The following is an excerpt of an article that was originally published on Truthout.
As Black and Latinx families experience disproportionate food insecurity, experts warn of famine in dozens of countries.
By Robin Scher
February 23, 2021
Beyond the questions surrounding the availability, effectiveness and safety of a vaccine, the COVID-19 pandemic has led us to question where our food is coming from and whether we will have enough. According to a United Nations World Food Program (WFP) report, COVID-19 might have left up to 265 million people with acute food shortages in 2020. The combined effect of the pandemic as well as the emerging global recession “could, without large-scale coordinated action, disrupt the functioning of food systems,” which would “result in consequences for health and nutrition of a severity and scale unseen for more than half a century,” states another UN report.
In the United States, “food insecurity has doubled overall, and tripled among households with children” due to the pandemic, states a June 2020 report by the Institute for Policy Research (IPR) at Northwestern University, which relied on data provided by the U.S. Census Bureau’s Household Pulse Survey. In a recent interview with CBS News, IPR Director Diane Whitmore Schanzenbach warned that these statistics would likely “continue to hold,” with the numbers indicating particularly dramatic rises in food insecurity among Black and Latinx families. Indeed, families of color are being disproportionately impacted. According to an analysis of new Census data by the Center on Budget and Policy Priorities (CBPP), 22 percent of Black and 21 percent of Latinx respondents reported not having enough to eat, compared to just 9 percent of white people.
Globally, the effects of COVID-19 on food security are equally, if not more, severe. According to a CBS News report, WFP Director David Beasley told the UN Security Council in April 2020 that the world is on “the brink of a hunger pandemic.” He added, “In a worst-case scenario, we could be looking at famine in about three dozen countries, and in fact, in 10 of these countries we already have more than one million people per country who are on the verge of starvation.”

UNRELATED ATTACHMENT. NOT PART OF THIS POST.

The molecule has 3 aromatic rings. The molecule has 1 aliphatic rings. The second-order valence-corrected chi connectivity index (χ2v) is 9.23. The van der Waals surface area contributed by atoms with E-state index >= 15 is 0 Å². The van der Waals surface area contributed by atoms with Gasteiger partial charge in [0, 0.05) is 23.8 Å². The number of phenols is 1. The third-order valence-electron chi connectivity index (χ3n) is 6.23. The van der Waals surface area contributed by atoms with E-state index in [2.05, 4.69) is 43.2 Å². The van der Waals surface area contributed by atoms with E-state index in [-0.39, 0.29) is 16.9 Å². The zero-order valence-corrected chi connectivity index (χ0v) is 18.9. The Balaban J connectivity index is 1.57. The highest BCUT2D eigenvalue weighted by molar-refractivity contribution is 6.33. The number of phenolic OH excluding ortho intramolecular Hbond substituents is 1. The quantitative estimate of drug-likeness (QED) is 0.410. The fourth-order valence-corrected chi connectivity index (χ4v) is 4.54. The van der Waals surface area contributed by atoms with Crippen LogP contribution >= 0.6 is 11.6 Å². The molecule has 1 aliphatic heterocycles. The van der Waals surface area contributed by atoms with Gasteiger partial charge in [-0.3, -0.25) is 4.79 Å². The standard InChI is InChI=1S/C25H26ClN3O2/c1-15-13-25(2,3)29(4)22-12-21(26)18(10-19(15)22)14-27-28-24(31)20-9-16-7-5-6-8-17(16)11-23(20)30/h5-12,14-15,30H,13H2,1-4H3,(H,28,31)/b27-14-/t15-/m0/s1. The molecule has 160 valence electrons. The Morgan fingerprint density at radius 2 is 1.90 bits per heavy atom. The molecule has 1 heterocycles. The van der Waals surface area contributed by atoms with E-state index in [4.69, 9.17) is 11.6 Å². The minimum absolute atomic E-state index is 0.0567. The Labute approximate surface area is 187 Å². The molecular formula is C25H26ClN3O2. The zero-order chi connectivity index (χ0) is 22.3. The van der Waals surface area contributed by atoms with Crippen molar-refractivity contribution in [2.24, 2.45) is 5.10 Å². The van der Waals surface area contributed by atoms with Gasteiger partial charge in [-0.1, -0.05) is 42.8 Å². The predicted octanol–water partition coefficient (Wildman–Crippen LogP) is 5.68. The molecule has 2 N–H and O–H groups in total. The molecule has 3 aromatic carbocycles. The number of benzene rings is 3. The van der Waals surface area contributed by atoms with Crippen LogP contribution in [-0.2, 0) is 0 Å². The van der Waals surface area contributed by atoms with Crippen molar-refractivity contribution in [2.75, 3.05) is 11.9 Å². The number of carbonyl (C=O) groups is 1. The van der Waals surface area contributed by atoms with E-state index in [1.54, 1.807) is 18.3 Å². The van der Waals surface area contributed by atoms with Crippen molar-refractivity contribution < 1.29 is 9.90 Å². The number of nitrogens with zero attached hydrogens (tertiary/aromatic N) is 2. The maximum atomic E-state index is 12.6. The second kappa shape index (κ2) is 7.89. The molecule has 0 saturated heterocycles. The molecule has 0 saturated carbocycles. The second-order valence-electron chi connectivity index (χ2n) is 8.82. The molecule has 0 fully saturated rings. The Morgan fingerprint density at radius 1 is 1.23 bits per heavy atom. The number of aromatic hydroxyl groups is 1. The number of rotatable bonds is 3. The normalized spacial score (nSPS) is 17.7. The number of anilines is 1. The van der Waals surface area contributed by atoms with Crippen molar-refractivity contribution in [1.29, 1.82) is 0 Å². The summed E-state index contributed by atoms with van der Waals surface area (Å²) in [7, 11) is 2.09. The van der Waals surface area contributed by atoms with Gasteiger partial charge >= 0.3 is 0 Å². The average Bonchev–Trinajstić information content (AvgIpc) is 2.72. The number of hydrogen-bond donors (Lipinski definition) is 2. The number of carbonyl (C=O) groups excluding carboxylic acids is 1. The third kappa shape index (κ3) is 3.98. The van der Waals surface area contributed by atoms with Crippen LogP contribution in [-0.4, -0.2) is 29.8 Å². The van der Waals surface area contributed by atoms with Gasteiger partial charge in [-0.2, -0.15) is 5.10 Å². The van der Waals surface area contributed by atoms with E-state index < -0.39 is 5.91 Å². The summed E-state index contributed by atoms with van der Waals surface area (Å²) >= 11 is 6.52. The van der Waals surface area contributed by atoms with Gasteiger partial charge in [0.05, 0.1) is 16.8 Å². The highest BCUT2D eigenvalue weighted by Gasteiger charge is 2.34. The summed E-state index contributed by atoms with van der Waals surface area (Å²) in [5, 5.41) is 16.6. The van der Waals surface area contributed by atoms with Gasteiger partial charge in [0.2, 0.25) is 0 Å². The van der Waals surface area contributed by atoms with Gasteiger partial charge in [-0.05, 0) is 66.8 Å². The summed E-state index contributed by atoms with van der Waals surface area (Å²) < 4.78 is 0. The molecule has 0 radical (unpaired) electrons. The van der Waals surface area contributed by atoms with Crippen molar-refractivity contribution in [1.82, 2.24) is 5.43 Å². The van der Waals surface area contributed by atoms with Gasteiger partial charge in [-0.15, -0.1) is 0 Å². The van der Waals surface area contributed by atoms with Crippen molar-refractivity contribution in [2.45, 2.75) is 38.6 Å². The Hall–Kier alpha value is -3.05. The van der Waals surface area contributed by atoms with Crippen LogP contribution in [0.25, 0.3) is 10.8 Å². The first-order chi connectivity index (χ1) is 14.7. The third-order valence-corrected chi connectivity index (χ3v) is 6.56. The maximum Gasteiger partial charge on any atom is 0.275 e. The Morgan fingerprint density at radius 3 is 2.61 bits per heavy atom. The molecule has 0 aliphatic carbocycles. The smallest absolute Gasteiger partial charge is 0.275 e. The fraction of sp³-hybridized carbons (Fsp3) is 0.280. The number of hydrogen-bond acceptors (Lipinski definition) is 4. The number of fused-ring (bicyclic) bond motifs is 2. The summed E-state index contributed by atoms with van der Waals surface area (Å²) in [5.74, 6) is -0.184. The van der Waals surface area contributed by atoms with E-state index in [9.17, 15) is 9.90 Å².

“The number of chronically hungry people increased by an estimated 130 million last year, to more than 800 million—about eight times the total number of COVID-19 cases to date,” wrote Mark Lowcock, the under-secretary-general and emergency relief coordinator at the United Nations Office for the Coordination of Humanitarian Affairs (OCHA), and Axel van Trotsenburg, managing director of operations at the World Bank. “Countries affected by conflict and climate change are particularly vulnerable to food insecurity. Empty stomachs can stunt whole generations.”The U.S. Department of Agriculture (USDA) warns that climate change “is likely to diminish continued progress on global food security through production disruptions that lead to local availability limitations and price increases, interrupted transport conduits, and diminished food safety.” The same might be said about the pandemic, which has made it abundantly clear: climate resilience, food security and global health are closely intertwined.
Read the rest at Truthout.
Robin Scher is a writer based in South Africa. He is a graduate of the Cultural Reporting and Criticism program at New York University. Find him on Twitter @RobScherHimself.